Thursday, February 27, 2014

Dark Vengeance SPOILER FREE

We here at Dr.Action and the Kick Ass Kid headquarters, in conjunction with our parent site, were very happy to get a preview copy of, one of our favourite action men, Steven Seagal's latest film Dark Vengeance. Set to hit Redbox and VOD services today Thursday, February 27th.

If the truth be told, rather than being a feature film, this is actually 2 episodes of his TV Show, True Justice, edited together. It is a part 1 and part 2 of the same, on going, serial killer storyline though so it sort of works, despite there being no traditional character introductions or setting exposition that might  have helped for folks not familiar with the continuing adventures of Elijah Kane (Steven Seagal) and his band of bland CSI: Miami wannabes.

Imagine True Justice the series as a sort of CSI: Seattle but filtered through the fascinating brain of Steven Seagal and you can sort of imagine the look, feel and sound of Dark Vengeance. Sadly Seagal rarely whips his glasses off, stares just off camera and utters some punning bon mot on the discovery of a body. He does get some pretty terrific Seagal style, semi-philisophical one liners though, which are sure to please fans of the man.

The plot centres around a tough-to-catch serial killer that has been bumping off strippers in a way that seems to link the deaths to Chinese mythology. As the bodies stack up, Kane sends the two female members of his team under cover at a PG rated strip joint with the hope of setting a trap for this, slowly becoming, mass murderer. However all is not as it seems when Kane apparently captures and shoots the man responsible only for the killings to continue...
Along the way Seagal stops off to natter Asian healing techniques, herbs, mystical balms and mythology with his friend Chen, play some distorted blues guitar and occasionally shoot someone or beat someone up, even if it's not always entirely apparent why any of this is happening.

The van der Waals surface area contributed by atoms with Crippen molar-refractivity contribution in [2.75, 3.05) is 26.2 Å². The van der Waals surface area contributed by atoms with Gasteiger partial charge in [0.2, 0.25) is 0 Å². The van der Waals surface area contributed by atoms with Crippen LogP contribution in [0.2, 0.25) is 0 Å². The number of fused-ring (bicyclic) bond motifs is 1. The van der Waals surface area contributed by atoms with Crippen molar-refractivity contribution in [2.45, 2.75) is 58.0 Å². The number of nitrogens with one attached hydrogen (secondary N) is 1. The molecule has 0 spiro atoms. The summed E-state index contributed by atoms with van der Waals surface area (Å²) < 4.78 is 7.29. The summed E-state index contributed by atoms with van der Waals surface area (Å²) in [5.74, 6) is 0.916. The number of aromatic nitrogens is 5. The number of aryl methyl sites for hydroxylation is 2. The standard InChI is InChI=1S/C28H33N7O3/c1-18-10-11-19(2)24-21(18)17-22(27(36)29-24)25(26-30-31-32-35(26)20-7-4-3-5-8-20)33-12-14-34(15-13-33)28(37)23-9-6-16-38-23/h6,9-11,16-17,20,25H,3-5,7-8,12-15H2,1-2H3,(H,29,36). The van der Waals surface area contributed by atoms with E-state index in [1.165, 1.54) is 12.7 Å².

Also, along for the ride, is the cameoing George Takei as the not particularly helpful and stater of the obvious medical examiner in the police morgue.

When the action is happening Seagal proves he can still aikido his way out of a convenient plot contrivance or shoot his way into a pleasant diversion. His hands are seemingly as quick as ever and when it comes to staging a lean, mean shoot out, he's your man. The serial killer plot, too is pretty good, even if bodies are seemingly racking up on a daily basis with no useful clues to further an investigation, which becomes a little repetitive. The acting from the supporting cast is serviceable and rarely grating although you can't imagine they were given much to work with. The big man himself, Steven Seagal does that whispery thing he does with that ever evolving accent, including referring to his team as the POleese (police). It's fun to watch, if sometimes a little hard to hear exactly what words of wisdom he's attempting to depart. He has presence though, I'll give him that.

There are a lot of wild liberties taken with the law and police procedure, as you'd expect and seemingly there are no official repercussions for Kane's lax and violent approach to his job. This would all be fine if the story justified it in any way but then you're always welcome for some gun play or fisticuffs as, when they happen, sporadically, it reminds you why you were here in the first place. ACTION.

The main problem is two episodes of a TV show, while maybe having the same running time, do not have the same pacing, momentum or structure of a feature film. They essentially, or normally, would have a three act structure condensed to 45mins with a cliff hanger/twist ending. This means that Dark Vengeance has 6 acts, a twist and apparent wrap up in the middle of the film and then a lead up to the next episode/film at the end. Watched, however, with prior knowledge of the series and I imagine this is a lot clearer and maybe more enjoyable.

While I am not, personally, a fan of the flash cuts and close ups of the transitions that typically appear in police procedural shows in the US these days, the rest of the scenes are filmed ok and with, at least, a definite eye to some stylistic set dressing and lighting. The director, Keoni Waxman does his best work with Seagal, however, in 2012's Maximum Conviction.

So the plot's a bit all over the place, the final villain a bit laughably obvious and you'll have a tough time of it if you're not familiar with the TV Show but it has some amusing one liners and some sadly occasional but top-notch fighting and shooting. Probably only for hardcore Seagal fans but not one to miss if you are.

- The Kick Ass Kid